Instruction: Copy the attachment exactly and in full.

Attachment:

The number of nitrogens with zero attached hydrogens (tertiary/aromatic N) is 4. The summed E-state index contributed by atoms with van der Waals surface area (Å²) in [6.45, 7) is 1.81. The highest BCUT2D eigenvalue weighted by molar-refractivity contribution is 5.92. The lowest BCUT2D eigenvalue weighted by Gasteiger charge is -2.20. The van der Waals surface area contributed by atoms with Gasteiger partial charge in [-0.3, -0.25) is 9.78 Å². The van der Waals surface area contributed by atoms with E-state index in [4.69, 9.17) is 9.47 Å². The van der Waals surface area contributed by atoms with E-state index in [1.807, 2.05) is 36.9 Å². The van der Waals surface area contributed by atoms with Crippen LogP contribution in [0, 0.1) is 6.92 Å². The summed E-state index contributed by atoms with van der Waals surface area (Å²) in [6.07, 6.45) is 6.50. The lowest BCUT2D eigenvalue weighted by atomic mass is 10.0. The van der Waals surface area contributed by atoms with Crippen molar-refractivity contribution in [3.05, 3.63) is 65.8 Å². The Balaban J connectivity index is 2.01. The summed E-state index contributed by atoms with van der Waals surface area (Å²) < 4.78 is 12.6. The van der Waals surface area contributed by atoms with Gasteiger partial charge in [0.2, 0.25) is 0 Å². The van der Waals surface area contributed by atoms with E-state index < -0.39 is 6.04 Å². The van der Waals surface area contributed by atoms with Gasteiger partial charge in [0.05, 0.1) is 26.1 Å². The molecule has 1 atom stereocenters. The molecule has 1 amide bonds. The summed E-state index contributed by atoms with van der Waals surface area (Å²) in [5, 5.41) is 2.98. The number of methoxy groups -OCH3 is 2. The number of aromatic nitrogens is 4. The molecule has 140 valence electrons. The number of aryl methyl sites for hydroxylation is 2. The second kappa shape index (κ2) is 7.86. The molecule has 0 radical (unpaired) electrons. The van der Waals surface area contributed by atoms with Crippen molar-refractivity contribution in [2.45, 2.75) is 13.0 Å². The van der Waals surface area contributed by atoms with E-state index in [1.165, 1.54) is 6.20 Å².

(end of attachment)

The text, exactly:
The number of nitrogens with zero attached hydrogens (tertiary/aromatic N) is 4. The summed E-state index contributed by atoms with van der Waals surface area (Å²) in [6.45, 7) is 1.81. The highest BCUT2D eigenvalue weighted by molar-refractivity contribution is 5.92. The lowest BCUT2D eigenvalue weighted by Gasteiger charge is -2.20. The van der Waals surface area contributed by atoms with Gasteiger partial charge in [-0.3, -0.25) is 9.78 Å². The van der Waals surface area contributed by atoms with E-state index in [4.69, 9.17) is 9.47 Å². The van der Waals surface area contributed by atoms with E-state index in [1.807, 2.05) is 36.9 Å². The van der Waals surface area contributed by atoms with Crippen LogP contribution in [0, 0.1) is 6.92 Å². The summed E-state index contributed by atoms with van der Waals surface area (Å²) in [6.07, 6.45) is 6.50. The lowest BCUT2D eigenvalue weighted by atomic mass is 10.0. The van der Waals surface area contributed by atoms with Crippen molar-refractivity contribution in [3.05, 3.63) is 65.8 Å². The Balaban J connectivity index is 2.01. The summed E-state index contributed by atoms with van der Waals surface area (Å²) < 4.78 is 12.6. The van der Waals surface area contributed by atoms with Gasteiger partial charge in [0.2, 0.25) is 0 Å². The van der Waals surface area contributed by atoms with E-state index < -0.39 is 6.04 Å². The van der Waals surface area contributed by atoms with Gasteiger partial charge in [0.05, 0.1) is 26.1 Å². The molecule has 1 atom stereocenters. The molecule has 1 amide bonds. The summed E-state index contributed by atoms with van der Waals surface area (Å²) in [5, 5.41) is 2.98. The number of methoxy groups -OCH3 is 2. The number of aromatic nitrogens is 4. The molecule has 140 valence electrons. The number of aryl methyl sites for hydroxylation is 2. The second kappa shape index (κ2) is 7.86. The molecule has 0 radical (unpaired) electrons. The van der Waals surface area contributed by atoms with Crippen molar-refractivity contribution in [2.45, 2.75) is 13.0 Å². The van der Waals surface area contributed by atoms with E-state index in [1.165, 1.54) is 6.20 Å².